DIY Saxophone Clipon Microphone

Not just cheap, it sounds good!

Saxophone Clipon Microphone

Ingredients to make your own clipon microphone

  • Realistic 33-1063 Electret Tie Pin Microphone
    (Radio Shack, Tandy)
  • Deluxe Clothes peg
  • Two small self tapping screws
  • Strip of metal, e.g. brass, approx 8″ x 1/4″
  • Drill
  • Self amalgamating tape (or improvise something else)

The actual microphone

First, let me point out about the quality involved. I was introduced to these inexpensive clipon microphones by a well established studio sound engineer, they were his “secret weapon” and cost around £20 ($28). He used them for drum mics. I’m not sure if you can still get these from Radio Shack/Tandy but there are plenty on eBay. The modern Radio Shack equivalent or other back electret tiepin mics may or may not be as good. No other cheap tie pin mic I have tried has the amazing quality of this one, but there could be some others out there as good, who knows? The point is these may be cheap, but they sound great, I have recorded some soundclips (see below) which compare this with my AKG C12VR which costs about £2000.

Clip On Sax Microphone close up

The clamp (peg)

The other crucial component is the peg. It’s important that this does not either fall off or damage the bell, so you need to try to get this upper class peg with extra rubbery grippy bits. You are more likely to get these from John Lewis than from Mr. Pound. The point about these are they grip well and the they hold the screws well. It is possible to adapt the grip to be stronger by merely winding a small but strong rubber band around the jaws.

The photograph should be reasonably self-explanatory, but here are the instructions anyway:

Assembling the Sax Clip-On Mic

Compare with more expensive microphones

Microphone A

Microphone B

Microphone C

Microphone D

Which is which? Click here.
  • A: AKG C12 VR (£4000)
  • B: Oktave Ribbon ML-53 (£250)
  • C: Shure SM58 (£100)
  • D: Realistic Electret 1063 (£20)

Which microphone sounds best?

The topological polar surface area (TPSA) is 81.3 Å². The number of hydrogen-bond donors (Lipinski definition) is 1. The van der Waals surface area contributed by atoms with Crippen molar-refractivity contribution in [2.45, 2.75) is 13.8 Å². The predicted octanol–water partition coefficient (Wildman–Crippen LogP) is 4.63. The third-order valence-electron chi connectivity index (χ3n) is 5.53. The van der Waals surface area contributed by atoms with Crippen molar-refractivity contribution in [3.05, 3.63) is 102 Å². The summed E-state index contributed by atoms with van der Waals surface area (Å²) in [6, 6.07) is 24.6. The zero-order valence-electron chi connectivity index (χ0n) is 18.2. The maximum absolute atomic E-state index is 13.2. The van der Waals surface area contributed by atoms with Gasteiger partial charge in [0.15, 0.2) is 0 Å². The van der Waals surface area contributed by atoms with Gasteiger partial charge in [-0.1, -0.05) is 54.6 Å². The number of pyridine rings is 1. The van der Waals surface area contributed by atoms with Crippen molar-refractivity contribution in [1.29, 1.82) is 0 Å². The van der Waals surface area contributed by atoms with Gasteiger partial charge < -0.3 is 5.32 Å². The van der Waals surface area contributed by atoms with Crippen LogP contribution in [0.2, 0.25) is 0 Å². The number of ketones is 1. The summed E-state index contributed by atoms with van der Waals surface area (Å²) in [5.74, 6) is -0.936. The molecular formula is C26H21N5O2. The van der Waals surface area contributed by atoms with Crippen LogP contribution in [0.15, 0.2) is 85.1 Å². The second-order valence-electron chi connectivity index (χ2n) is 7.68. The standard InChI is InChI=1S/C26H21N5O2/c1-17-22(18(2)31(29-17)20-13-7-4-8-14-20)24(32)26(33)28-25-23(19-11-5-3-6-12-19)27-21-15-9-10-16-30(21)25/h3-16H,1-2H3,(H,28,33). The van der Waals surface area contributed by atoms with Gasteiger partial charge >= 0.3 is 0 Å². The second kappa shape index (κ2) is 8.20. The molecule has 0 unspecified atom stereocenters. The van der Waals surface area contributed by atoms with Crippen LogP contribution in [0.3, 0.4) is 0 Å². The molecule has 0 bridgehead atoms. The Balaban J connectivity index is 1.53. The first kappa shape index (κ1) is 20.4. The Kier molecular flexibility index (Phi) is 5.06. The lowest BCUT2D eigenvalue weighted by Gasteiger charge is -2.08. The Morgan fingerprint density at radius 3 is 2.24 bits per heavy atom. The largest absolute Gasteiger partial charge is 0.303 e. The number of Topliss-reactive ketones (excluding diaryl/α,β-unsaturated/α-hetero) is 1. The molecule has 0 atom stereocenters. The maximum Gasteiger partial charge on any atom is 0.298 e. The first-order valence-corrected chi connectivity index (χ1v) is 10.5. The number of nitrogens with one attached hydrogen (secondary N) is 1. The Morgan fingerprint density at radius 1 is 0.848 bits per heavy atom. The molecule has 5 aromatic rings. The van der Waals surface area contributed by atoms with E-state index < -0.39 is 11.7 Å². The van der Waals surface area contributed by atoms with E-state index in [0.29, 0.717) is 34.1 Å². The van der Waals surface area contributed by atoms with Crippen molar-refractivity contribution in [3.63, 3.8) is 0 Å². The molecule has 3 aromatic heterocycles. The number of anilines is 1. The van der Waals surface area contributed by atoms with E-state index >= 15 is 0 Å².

SOTW poll | CafeSaxophone poll

  • Drill two holes near the clip end in the metal strip (to take the screws) and two slightly smaller holes in the peg handle (see illustration). Those of you who are good at DIY will know about self tapping screws and drill sizes. The important thing is that the screws pass easily but snugly through the metal so the drill should be the same size as the outer circumference of the threads on the screw. The hole which the screws screw into needs to be the same size as the shaft of the screw, but without the threads. If in doubt make this hole slightly too small and then try a size up if it’s too hard to screw into. A self tapping screw cuts its own thread, so it’s important to get this how not too large or it will slip. If in doubt practise on a bit of spare metal and another peg.
  • For the metal strip I suggest brass. Aluminium might be too weak. I actually used a piece of silver which I had hanging around, as you do. You can get strips of brass from a craft, hobby or model shop.
  • Now just attach the whole shooting match to the bell of your beloved saxophone (or whatever: this also works for trumpets and various other brass instruments) and bend the metal round to find the approximate position for the microphone. As this is an omnidirectional mic, it can actually be placed quite close to the bell without getting some of the disadvantages of a very close cardioid (directional) polar pattern microphone. Don’t worry about the exact position, as you can experiment once you’ve got it all set up. Besides it is adjustable so you can do a lot of trial and error finding the best position for different performance situations. Yes, eventually bending it back and forth will break the metal, but you probably won’t need to. Besides, it’s easy to just make another one, or several at once if you feel like getting a production line going.
  • Now all you do is attach the mic. I used self amalgamating tape attached round the actual mic, and then to secure the cable about two,inches further down. You could just use gaffa tape, however it doesn’t do quite such a professional job. Self amalgamating tape is a wonderful and somewhat underestimated product. It isn’t exactly sticky, until you stretch it over itself, when it sort of just grips onto itself rather like super strong clingfilm. In fact, it amalgamates into itself. It has a million other household uses. You can get it from Amazon, Maplins, Radio Shack (?), Screwfix and any electrician’s supplier.
  • Plugin in and play!

These mics come with a mini jack plug, so depending on your rig, you may need to get an adapter, either for a 1/4″ jack or an XLR. The mics use a small battery, and has an on/off switch on the battery compartment. It can be important to remember to switch off after use to preserve battery life. No doubt you will forget, as I do, so carry a few spares.

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